Brian tells his and Jordan’s parents, as well as Neil and Cynthia, about his ultimatum to Chase. Their parents are accepting of it, Neil and Cynthia aren’t.
“That’s harsh,” Neil said.
“That’s tough,” Brian countered. “Good night, Jordan,” he said, giving her a kiss. Waving to the others, he left the rest of them in the living room.
“You’re just going to let him do that?” Neil appealed to Jordan.
“He’s made up his mind. If I interfere, he’ll just resent me. Putting aside emotion and looking at it logically, he’s right. As much as I love Chase and admire Marissa, it’s the right decision. I’d hate to see it happen now. So would Brian. He believes that by making the threat, it will force them to work together.” She paused, listening as Brian drove away. “I hope he’s right.”
Brian walked into an empty house. Elise was with his parents at Jordan’s, so he had the place to himself. Heading to his room, he tried not to think about everything the day had held. It made him sick when he thought about how he’d spoken to Chase. The anguish in his friend’s face had wrenched at his soul, but Brian knew he’d done and said the right thing. It was his hope that out of desperation, Chase and Marissa would make more of an effort. As much as he liked and admired his friends, he knew they were both shallow and stubborn, wanting what they desired at the expense of the other. Jordan wasn’t like that, and neither was he. At least he hoped not.
He had a long shower, standing under the water until it ran cold. With a flicker of his fingers, he warmed it up in the pipes. Nearly an hour later, he dried himself with blasts of warm air and pulled on his boxers. He started music playing on the stereo, an old album of his grandfather’s, Meddle by Pink Floyd. The strange, trippy music washed over him as he lay in the dark. Brian closed his eyes, not to sleep, but to let Echoes fill him. To him, really good tunes were like magic. He could get pumped up or mellowed out by the right melody. Right now, he needed to relax and let his spirit heal. He’d hurt Chase terribly and he felt his friend’s pain. He couldn’t afford distractions either.
His mind’s eye filled with swirls of color, playing across his vision like an internal kaleidoscope—shifting and changing every few seconds, in time with the music. His breathing deepened as he entered a trance-like state. Voices filled the music, which weren’t normally there. He felt himself floating, buoyed by the air around him. Dozens of voices spoke to him at once, none more compelling or louder than the others, all on the same level. Though he didn’t focus on any single message, he heard and comprehended them all. These were the spirits of the other Circle leaders, giving him their knowledge. He wondered, fleetingly, if they had spoken to David this way. Would they also speak to Neil?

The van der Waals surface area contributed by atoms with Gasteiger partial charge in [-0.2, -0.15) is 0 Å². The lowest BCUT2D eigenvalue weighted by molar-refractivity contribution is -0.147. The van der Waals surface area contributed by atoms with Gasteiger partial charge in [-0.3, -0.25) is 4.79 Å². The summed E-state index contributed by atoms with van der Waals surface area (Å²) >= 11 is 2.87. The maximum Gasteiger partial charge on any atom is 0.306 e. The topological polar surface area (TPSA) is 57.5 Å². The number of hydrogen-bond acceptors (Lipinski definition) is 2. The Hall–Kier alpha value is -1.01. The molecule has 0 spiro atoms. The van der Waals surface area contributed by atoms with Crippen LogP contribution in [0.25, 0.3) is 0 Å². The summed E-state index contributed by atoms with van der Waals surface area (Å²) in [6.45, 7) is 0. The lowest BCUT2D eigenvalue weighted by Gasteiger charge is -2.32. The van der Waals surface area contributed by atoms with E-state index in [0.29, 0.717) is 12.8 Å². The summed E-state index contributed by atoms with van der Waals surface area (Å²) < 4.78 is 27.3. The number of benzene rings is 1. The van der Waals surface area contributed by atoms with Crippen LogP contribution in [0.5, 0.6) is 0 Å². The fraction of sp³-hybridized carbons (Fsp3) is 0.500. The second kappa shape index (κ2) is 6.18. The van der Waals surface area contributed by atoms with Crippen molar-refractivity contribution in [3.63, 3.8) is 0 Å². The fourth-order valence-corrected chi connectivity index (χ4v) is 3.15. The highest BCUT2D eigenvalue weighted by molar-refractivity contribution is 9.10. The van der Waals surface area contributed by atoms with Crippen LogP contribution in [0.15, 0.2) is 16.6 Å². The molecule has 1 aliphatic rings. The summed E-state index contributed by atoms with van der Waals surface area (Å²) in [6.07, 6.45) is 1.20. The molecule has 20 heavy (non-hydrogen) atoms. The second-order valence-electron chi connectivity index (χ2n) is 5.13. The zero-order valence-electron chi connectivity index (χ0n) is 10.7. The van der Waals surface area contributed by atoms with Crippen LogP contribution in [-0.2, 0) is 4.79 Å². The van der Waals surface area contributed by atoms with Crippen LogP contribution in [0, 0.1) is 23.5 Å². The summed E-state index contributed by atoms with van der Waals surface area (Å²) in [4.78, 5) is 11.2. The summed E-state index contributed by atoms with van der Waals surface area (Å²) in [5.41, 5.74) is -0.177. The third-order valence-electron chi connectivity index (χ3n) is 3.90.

“Why me?” he asked them. But he received no answer.
Though he’d hoped, he hadn’t expected one. It was like asking the sun why it continued to blaze, or the moon why it rotated around the Earth. Because. Because someone had to, and he had the genetic fortune, or misfortune, to be chosen for the job. He didn’t want it. Most days, he’d have given it all away to have a normal life with every day teenage problems. He’d love to be completely oblivious to spiritual things and think about his chemistry exam or how to ask a pretty girl on a date. Instead, he was thrust into something he couldn’t even begin to comprehend, with powers that most people would consider freakish, if not evil.
“If you had to, could you give it up?” One voice said louder than the others. “If you had to, could you give up the girl?”
“I don’t know,” he whispered.
The voices all picked up the words, speaking them over and over. He felt them closing on him, coming nearer with each repetition. First, they spoke in unison, then in a cacophony of chaotic disunity, circling and nudging him.
“Could you give up the girl? Could you give up the girl?” Over and over, with different emphasis each time.
“No!” Brian bellowed, sitting up in bed. “No! I couldn’t give up the girl. I couldn’t. I couldn’t.” Weeping, he curled over, holding his head. “I know what I asked him to do,” he whispered. “I know. I only said what you told me to say. Help him. Don’t force him to choose. Don’t make me choose. Help us all.”
He’d never considered himself particularly religious, though he’d grown more spiritual over the last couple of years. Impossible not to, given what he did. But he found himself praying, without knowing who the prayers were directed at. Was it God? Was it another omnipotent being, whose name he didn’t know? He and the others spoke of the Powers That Be. What were they, exactly?
“I don’t know anymore,” he whispered to the night. “Show me the way. Please.”
His phone rang, startling him. He’d thought he’d turned it off. It wasn’t his mother, but his grandfather on his father’s side. Thumbing the screen, he answered.
© 2018 Dellani Oakes